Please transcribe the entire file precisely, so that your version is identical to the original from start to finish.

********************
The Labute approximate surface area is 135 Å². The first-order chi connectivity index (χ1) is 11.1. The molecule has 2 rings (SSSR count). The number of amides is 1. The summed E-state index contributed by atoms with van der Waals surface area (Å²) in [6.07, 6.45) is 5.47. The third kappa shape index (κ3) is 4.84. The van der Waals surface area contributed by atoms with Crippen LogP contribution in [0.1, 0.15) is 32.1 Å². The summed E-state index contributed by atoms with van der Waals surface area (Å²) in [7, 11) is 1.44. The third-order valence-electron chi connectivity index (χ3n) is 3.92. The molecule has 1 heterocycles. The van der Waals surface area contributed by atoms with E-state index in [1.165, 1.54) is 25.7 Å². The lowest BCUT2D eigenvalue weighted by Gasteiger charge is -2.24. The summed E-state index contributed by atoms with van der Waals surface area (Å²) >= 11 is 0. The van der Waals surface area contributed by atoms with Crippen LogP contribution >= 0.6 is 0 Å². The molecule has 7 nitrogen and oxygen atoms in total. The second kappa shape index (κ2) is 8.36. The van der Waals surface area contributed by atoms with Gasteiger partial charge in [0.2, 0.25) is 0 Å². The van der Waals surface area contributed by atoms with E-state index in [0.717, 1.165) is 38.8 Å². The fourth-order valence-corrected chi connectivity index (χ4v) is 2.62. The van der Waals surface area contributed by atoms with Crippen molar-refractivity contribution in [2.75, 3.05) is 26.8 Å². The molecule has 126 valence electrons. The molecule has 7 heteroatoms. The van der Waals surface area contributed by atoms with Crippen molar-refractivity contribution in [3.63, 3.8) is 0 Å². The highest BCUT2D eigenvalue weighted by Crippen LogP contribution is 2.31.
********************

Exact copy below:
The Labute approximate surface area is 135 Å². The first-order chi connectivity index (χ1) is 11.1. The molecule has 2 rings (SSSR count). The number of amides is 1. The summed E-state index contributed by atoms with van der Waals surface area (Å²) in [6.07, 6.45) is 5.47. The third kappa shape index (κ3) is 4.84. The van der Waals surface area contributed by atoms with Crippen LogP contribution in [0.1, 0.15) is 32.1 Å². The summed E-state index contributed by atoms with van der Waals surface area (Å²) in [7, 11) is 1.44. The third-order valence-electron chi connectivity index (χ3n) is 3.92. The molecule has 1 heterocycles. The van der Waals surface area contributed by atoms with E-state index in [1.165, 1.54) is 25.7 Å². The lowest BCUT2D eigenvalue weighted by Gasteiger charge is -2.24. The summed E-state index contributed by atoms with van der Waals surface area (Å²) >= 11 is 0. The van der Waals surface area contributed by atoms with Crippen LogP contribution >= 0.6 is 0 Å². The molecule has 7 nitrogen and oxygen atoms in total. The second kappa shape index (κ2) is 8.36. The van der Waals surface area contributed by atoms with Gasteiger partial charge in [0.2, 0.25) is 0 Å². The van der Waals surface area contributed by atoms with E-state index in [0.717, 1.165) is 38.8 Å². The fourth-order valence-corrected chi connectivity index (χ4v) is 2.62. The van der Waals surface area contributed by atoms with Crippen molar-refractivity contribution in [2.75, 3.05) is 26.8 Å². The molecule has 126 valence electrons. The molecule has 7 heteroatoms. The van der Waals surface area contributed by atoms with Crippen molar-refractivity contribution in [3.63, 3.8) is 0 Å². The highest BCUT2D eigenvalue weighted by Crippen LogP contribution is 2.31.